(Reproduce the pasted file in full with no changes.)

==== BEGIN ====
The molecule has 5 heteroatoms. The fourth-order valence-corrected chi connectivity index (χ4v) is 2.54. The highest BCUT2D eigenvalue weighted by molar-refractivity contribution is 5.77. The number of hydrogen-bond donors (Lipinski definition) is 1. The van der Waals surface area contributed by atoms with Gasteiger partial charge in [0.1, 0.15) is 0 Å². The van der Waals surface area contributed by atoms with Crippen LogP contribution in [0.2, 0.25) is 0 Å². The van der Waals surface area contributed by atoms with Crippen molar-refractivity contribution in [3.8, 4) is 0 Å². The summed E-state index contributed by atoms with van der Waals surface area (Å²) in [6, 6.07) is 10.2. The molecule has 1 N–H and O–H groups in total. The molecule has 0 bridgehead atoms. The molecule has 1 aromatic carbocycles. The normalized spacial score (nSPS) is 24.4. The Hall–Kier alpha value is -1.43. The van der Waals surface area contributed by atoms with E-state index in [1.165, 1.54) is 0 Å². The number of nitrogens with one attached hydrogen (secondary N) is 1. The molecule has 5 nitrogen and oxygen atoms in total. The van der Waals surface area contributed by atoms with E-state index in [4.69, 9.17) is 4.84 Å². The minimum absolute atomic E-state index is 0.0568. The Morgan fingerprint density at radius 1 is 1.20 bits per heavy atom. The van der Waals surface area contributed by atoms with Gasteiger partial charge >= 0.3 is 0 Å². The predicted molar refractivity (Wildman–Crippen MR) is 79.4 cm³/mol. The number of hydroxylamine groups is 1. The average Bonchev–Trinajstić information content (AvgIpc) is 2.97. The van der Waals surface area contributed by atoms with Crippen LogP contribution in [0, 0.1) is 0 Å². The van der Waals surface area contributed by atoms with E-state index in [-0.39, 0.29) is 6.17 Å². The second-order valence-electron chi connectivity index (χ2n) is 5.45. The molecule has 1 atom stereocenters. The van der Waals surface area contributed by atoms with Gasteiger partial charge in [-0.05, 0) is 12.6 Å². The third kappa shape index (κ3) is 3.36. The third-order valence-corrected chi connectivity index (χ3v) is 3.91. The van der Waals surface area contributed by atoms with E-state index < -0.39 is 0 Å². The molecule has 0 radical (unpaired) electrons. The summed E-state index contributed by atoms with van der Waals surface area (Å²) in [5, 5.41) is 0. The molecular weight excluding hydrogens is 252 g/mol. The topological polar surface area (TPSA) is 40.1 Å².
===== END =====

The molecule has 5 heteroatoms. The fourth-order valence-corrected chi connectivity index (χ4v) is 2.54. The highest BCUT2D eigenvalue weighted by molar-refractivity contribution is 5.77. The number of hydrogen-bond donors (Lipinski definition) is 1. The van der Waals surface area contributed by atoms with Gasteiger partial charge in [0.1, 0.15) is 0 Å². The van der Waals surface area contributed by atoms with Crippen LogP contribution in [0.2, 0.25) is 0 Å². The van der Waals surface area contributed by atoms with Crippen molar-refractivity contribution in [3.8, 4) is 0 Å². The summed E-state index contributed by atoms with van der Waals surface area (Å²) in [6, 6.07) is 10.2. The molecule has 1 N–H and O–H groups in total. The molecule has 0 bridgehead atoms. The molecule has 1 aromatic carbocycles. The normalized spacial score (nSPS) is 24.4. The Hall–Kier alpha value is -1.43. The van der Waals surface area contributed by atoms with E-state index in [1.165, 1.54) is 0 Å². The number of nitrogens with one attached hydrogen (secondary N) is 1. The molecule has 5 nitrogen and oxygen atoms in total. The van der Waals surface area contributed by atoms with E-state index in [4.69, 9.17) is 4.84 Å². The minimum absolute atomic E-state index is 0.0568. The Morgan fingerprint density at radius 1 is 1.20 bits per heavy atom. The van der Waals surface area contributed by atoms with Gasteiger partial charge >= 0.3 is 0 Å². The predicted molar refractivity (Wildman–Crippen MR) is 79.4 cm³/mol. The number of hydroxylamine groups is 1. The average Bonchev–Trinajstić information content (AvgIpc) is 2.97. The van der Waals surface area contributed by atoms with Crippen LogP contribution in [0, 0.1) is 0 Å². The van der Waals surface area contributed by atoms with E-state index in [-0.39, 0.29) is 6.17 Å². The second-order valence-electron chi connectivity index (χ2n) is 5.45. The molecule has 1 atom stereocenters. The van der Waals surface area contributed by atoms with Gasteiger partial charge in [-0.05, 0) is 12.6 Å². The third kappa shape index (κ3) is 3.36. The third-order valence-corrected chi connectivity index (χ3v) is 3.91. The van der Waals surface area contributed by atoms with E-state index < -0.39 is 0 Å². The molecule has 0 radical (unpaired) electrons. The summed E-state index contributed by atoms with van der Waals surface area (Å²) in [5, 5.41) is 0. The molecular weight excluding hydrogens is 252 g/mol. The topological polar surface area (TPSA) is 40.1 Å².